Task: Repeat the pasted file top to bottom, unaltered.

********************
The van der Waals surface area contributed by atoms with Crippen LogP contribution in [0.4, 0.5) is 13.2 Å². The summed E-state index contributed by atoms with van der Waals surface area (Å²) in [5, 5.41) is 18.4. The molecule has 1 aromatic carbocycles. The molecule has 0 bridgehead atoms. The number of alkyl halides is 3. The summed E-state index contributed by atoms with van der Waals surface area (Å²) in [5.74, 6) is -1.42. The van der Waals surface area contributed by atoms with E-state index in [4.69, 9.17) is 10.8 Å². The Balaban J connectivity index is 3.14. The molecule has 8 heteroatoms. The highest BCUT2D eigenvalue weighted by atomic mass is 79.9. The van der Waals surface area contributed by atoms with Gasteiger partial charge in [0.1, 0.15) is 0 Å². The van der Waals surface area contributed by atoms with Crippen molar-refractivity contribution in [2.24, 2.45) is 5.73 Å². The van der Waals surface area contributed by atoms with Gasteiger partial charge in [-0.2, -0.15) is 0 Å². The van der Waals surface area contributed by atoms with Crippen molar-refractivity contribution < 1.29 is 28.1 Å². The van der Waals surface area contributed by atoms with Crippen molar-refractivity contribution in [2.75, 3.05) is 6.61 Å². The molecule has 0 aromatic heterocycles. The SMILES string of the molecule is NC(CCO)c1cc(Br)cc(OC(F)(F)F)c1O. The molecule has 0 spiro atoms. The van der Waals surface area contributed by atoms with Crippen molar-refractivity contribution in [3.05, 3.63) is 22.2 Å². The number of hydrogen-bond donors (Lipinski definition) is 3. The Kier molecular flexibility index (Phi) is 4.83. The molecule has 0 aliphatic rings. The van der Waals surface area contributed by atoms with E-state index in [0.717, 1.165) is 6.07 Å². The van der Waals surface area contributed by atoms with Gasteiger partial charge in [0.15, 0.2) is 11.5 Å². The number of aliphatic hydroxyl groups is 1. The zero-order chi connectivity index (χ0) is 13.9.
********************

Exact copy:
The van der Waals surface area contributed by atoms with Crippen LogP contribution in [0.4, 0.5) is 13.2 Å². The summed E-state index contributed by atoms with van der Waals surface area (Å²) in [5, 5.41) is 18.4. The molecule has 1 aromatic carbocycles. The molecule has 0 bridgehead atoms. The number of alkyl halides is 3. The summed E-state index contributed by atoms with van der Waals surface area (Å²) in [5.74, 6) is -1.42. The van der Waals surface area contributed by atoms with E-state index in [4.69, 9.17) is 10.8 Å². The Balaban J connectivity index is 3.14. The molecule has 8 heteroatoms. The highest BCUT2D eigenvalue weighted by atomic mass is 79.9. The van der Waals surface area contributed by atoms with Gasteiger partial charge in [0.1, 0.15) is 0 Å². The van der Waals surface area contributed by atoms with Crippen molar-refractivity contribution in [2.24, 2.45) is 5.73 Å². The van der Waals surface area contributed by atoms with Gasteiger partial charge in [-0.2, -0.15) is 0 Å². The van der Waals surface area contributed by atoms with Crippen molar-refractivity contribution < 1.29 is 28.1 Å². The van der Waals surface area contributed by atoms with Crippen molar-refractivity contribution in [2.75, 3.05) is 6.61 Å². The molecule has 0 aromatic heterocycles. The SMILES string of the molecule is NC(CCO)c1cc(Br)cc(OC(F)(F)F)c1O. The molecule has 0 spiro atoms. The van der Waals surface area contributed by atoms with Crippen molar-refractivity contribution in [3.05, 3.63) is 22.2 Å². The number of hydrogen-bond donors (Lipinski definition) is 3. The Kier molecular flexibility index (Phi) is 4.83. The molecule has 0 aliphatic rings. The van der Waals surface area contributed by atoms with E-state index in [0.717, 1.165) is 6.07 Å². The van der Waals surface area contributed by atoms with Gasteiger partial charge in [0.15, 0.2) is 11.5 Å². The number of aliphatic hydroxyl groups is 1. The zero-order chi connectivity index (χ0) is 13.9.